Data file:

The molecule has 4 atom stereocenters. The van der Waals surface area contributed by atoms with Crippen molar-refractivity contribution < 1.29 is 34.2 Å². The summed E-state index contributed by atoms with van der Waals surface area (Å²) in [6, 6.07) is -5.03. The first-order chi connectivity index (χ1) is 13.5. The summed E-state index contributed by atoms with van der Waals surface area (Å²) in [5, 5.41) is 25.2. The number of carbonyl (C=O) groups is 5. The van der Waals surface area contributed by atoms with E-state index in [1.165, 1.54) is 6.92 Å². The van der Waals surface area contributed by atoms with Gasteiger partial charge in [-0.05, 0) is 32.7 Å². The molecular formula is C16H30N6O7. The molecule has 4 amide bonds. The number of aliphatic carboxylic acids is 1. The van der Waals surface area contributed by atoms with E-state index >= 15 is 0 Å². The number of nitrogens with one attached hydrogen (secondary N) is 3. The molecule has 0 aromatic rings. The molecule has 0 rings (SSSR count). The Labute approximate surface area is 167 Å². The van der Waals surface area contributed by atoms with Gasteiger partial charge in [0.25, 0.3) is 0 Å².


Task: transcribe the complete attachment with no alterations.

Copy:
The molecule has 4 atom stereocenters. The van der Waals surface area contributed by atoms with Crippen molar-refractivity contribution < 1.29 is 34.2 Å². The summed E-state index contributed by atoms with van der Waals surface area (Å²) in [6, 6.07) is -5.03. The first-order chi connectivity index (χ1) is 13.5. The summed E-state index contributed by atoms with van der Waals surface area (Å²) in [5, 5.41) is 25.2. The number of carbonyl (C=O) groups is 5. The van der Waals surface area contributed by atoms with E-state index in [1.165, 1.54) is 6.92 Å². The van der Waals surface area contributed by atoms with Gasteiger partial charge in [-0.05, 0) is 32.7 Å². The molecular formula is C16H30N6O7. The molecule has 4 amide bonds. The number of aliphatic carboxylic acids is 1. The van der Waals surface area contributed by atoms with E-state index >= 15 is 0 Å². The number of nitrogens with one attached hydrogen (secondary N) is 3. The molecule has 0 aromatic rings. The molecule has 0 rings (SSSR count). The Labute approximate surface area is 167 Å². The van der Waals surface area contributed by atoms with Gasteiger partial charge in [0.25, 0.3) is 0 Å².